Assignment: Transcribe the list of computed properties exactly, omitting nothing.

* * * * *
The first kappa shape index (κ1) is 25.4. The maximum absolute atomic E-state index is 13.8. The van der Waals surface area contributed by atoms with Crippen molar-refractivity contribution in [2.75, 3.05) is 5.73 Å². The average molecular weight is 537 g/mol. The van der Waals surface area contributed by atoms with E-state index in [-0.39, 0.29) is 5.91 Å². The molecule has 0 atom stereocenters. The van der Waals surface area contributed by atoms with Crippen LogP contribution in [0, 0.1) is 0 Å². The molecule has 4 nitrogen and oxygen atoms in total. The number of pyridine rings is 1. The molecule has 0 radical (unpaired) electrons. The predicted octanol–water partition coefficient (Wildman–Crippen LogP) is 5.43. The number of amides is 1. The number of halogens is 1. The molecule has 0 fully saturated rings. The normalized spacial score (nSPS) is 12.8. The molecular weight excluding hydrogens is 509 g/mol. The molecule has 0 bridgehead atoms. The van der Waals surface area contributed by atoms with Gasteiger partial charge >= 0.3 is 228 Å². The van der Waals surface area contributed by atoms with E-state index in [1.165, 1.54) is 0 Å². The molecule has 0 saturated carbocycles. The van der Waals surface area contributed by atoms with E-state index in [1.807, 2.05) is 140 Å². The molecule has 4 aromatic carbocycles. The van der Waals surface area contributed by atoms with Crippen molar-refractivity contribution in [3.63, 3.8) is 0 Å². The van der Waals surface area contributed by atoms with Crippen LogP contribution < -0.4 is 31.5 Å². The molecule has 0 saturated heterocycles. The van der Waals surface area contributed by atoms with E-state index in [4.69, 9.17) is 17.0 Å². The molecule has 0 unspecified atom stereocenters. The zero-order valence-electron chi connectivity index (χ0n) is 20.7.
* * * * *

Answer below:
The first kappa shape index (κ1) is 25.4. The maximum absolute atomic E-state index is 13.8. The van der Waals surface area contributed by atoms with Crippen molar-refractivity contribution in [2.75, 3.05) is 5.73 Å². The average molecular weight is 537 g/mol. The van der Waals surface area contributed by atoms with E-state index in [-0.39, 0.29) is 5.91 Å². The molecule has 0 atom stereocenters. The van der Waals surface area contributed by atoms with Crippen LogP contribution in [0, 0.1) is 0 Å². The molecule has 4 nitrogen and oxygen atoms in total. The number of pyridine rings is 1. The molecule has 0 radical (unpaired) electrons. The predicted octanol–water partition coefficient (Wildman–Crippen LogP) is 5.43. The number of amides is 1. The number of halogens is 1. The molecule has 0 fully saturated rings. The normalized spacial score (nSPS) is 12.8. The molecular weight excluding hydrogens is 509 g/mol. The molecule has 0 bridgehead atoms. The van der Waals surface area contributed by atoms with Gasteiger partial charge >= 0.3 is 228 Å². The van der Waals surface area contributed by atoms with E-state index in [1.165, 1.54) is 0 Å². The molecule has 0 saturated carbocycles. The van der Waals surface area contributed by atoms with E-state index in [1.807, 2.05) is 140 Å². The molecule has 4 aromatic carbocycles. The van der Waals surface area contributed by atoms with Crippen molar-refractivity contribution in [3.63, 3.8) is 0 Å². The van der Waals surface area contributed by atoms with Crippen LogP contribution < -0.4 is 31.5 Å². The molecule has 0 saturated heterocycles. The van der Waals surface area contributed by atoms with E-state index in [4.69, 9.17) is 17.0 Å². The molecule has 0 unspecified atom stereocenters. The zero-order valence-electron chi connectivity index (χ0n) is 20.7.